Senate Amendment Outlook
Things are not looking good in the Senate for the effort to keep the health-care reform bill from including federal funding of abortion. While prospects for Sen. Ben Nelson’s amendment to ban funding of most abortions appear bleak, another amendment, introduced by Barbara Mikulski, which could leave the door open to federal funding of abortions, passed yesterday.
The National Right to Life Committee had opposed the amendment, saying it would “empower political appointees at the [Health Resources and Services Administration] to issue mandates that all health plans cover any service ‘with respect to women’ that is declared to constitute ‘preventive care.’”
At some point, a political appointee could determine that abortions fall under the general categoy of preventive care.
Sound crazy? Not to Douglas Johnson, the National Right to Life Committee’s legislative director, and Susan Muskett, senior legislative counsel. In their Nov. 30 letter to senators opposing Amendment 2791, they pointed out that prominent pro-abortion advocates are on record discussing abortion as a category of “preventive health care.” They also said that when Mikulski, a Democrat from Maryland, offered a similar amendment in the Committee on Health, Education, Labor and Pensions earlier this year, it was backed by Naral Pro-Choice America, Catholics for Choice, Planned Parenthood and other pro-abortion groups.
The Mikulski amendment passed by a margin of 61-39. Supporters included three Republicans: Olympia Snowe and Susan Collins of Maine and David Vitter of Louisiana. Opponents included two Democrats: Nelson of Nebraska and Russ Feingold of Wisconsin.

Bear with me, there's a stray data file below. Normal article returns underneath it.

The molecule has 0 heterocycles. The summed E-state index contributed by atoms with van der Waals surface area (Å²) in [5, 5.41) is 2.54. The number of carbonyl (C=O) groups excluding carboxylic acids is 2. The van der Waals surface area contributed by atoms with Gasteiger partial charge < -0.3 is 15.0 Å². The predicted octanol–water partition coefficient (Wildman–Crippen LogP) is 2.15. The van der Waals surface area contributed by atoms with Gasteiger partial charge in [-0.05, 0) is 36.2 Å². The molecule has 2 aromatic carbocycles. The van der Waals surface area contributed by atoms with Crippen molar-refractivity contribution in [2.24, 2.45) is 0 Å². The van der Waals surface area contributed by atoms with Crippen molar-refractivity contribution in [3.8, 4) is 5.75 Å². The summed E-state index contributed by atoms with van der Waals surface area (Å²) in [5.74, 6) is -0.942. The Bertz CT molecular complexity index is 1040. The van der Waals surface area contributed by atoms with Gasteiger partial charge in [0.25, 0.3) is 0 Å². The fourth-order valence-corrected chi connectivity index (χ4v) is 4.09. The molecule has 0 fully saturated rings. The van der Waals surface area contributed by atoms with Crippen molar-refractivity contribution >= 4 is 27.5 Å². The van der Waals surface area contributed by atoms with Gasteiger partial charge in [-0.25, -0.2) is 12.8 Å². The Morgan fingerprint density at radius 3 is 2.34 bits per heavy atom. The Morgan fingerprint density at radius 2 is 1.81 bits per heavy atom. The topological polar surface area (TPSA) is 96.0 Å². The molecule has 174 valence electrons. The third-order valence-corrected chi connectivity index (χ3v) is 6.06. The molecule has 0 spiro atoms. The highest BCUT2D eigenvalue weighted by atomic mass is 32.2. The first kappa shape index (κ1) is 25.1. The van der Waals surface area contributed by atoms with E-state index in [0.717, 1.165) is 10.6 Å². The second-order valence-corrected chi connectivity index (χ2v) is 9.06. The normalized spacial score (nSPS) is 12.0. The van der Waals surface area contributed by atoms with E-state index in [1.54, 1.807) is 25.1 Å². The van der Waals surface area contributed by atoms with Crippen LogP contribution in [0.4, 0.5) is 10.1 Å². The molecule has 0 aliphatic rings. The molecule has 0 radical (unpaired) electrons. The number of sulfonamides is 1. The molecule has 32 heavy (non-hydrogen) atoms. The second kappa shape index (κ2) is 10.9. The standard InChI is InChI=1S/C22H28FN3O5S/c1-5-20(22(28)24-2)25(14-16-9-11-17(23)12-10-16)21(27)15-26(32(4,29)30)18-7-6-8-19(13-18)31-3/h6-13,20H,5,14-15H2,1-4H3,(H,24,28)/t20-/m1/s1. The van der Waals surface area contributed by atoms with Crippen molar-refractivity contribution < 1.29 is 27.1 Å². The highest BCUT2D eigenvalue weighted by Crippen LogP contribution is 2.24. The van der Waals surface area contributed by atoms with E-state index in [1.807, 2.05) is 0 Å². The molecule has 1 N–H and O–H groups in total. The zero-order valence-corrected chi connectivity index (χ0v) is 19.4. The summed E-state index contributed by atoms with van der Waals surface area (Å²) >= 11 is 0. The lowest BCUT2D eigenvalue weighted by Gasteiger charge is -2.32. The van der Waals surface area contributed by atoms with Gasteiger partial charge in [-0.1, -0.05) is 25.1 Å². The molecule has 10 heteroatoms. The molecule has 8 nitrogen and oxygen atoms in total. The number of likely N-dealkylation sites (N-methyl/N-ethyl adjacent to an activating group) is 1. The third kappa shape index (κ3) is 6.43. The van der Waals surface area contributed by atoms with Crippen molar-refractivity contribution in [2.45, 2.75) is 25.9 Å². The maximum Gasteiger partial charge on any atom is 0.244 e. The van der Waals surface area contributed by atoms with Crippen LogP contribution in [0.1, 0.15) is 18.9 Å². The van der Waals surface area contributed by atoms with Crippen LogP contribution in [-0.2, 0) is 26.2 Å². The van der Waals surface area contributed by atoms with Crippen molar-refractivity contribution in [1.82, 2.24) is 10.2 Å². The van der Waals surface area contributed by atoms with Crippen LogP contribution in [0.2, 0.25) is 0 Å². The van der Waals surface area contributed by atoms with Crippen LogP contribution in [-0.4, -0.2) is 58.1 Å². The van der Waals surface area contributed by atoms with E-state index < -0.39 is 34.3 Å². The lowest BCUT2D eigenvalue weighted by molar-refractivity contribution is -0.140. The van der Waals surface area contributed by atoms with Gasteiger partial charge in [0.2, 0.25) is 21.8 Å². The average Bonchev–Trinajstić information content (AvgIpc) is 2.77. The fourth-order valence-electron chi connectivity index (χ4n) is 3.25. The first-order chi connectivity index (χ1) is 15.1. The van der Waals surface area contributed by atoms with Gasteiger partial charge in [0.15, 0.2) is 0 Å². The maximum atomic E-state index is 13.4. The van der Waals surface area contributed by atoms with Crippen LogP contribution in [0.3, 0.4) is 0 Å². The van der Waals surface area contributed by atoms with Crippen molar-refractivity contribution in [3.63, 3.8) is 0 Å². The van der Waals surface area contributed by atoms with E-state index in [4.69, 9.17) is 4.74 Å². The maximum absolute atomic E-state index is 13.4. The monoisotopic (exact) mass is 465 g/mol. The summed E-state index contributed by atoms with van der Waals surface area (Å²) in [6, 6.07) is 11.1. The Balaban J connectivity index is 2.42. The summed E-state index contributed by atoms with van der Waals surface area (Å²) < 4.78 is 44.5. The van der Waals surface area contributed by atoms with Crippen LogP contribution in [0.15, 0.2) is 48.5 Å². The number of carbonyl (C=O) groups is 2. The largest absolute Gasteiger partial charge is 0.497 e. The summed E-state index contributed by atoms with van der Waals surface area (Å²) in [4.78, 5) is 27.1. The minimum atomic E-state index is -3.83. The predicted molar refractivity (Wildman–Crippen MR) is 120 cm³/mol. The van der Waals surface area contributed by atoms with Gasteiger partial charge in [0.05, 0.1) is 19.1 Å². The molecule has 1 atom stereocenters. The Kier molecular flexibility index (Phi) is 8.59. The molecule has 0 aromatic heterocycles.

Meanwhile, there does not appear to be enough support for an amendement similar to the Stupak-Pitts amendment to the House bill, which bans federal funding of abortions except in cases where the life of the mother is at stake or the unborn child was conceived through rape or incest.
“Senate Republican Whip Jon Kyl (Ariz.) said he expected that all but a few Republicans would support Sen. Ben Nelson’s amendment, which would restrict access to abortions for women who receive federal subsidies,” reported The Hill newspaper. “But the amendment is likely to be subject to the Senate’s 60-vote threshold, and Kyl does not expect 20 votes on the other side to back the controversial change.”
Kyl told The Hill Thursday afternoon that most Republicans will support the amendment, “but I don’t think that will be enough to carry it through; it’s a 60-vote margin.”
The U.S. bishops have said they will not support a health-care reform bill that allows the government to require taxpayers to foot the bill for abortions. The latest bishop to make that clear was Archbishop John Nienstedt of St. Paul, Minn. In an interview Thursday afternoon with Minnesota Public Radio, he reiterated the Church’s opposition to any bill that would allow abortion coverage.
“I believe that health-care reform is necessary,” he said. “The question is: What kind of health care do we want as a nation? And any health-care program that would include the killing of the unborn is unacceptable.”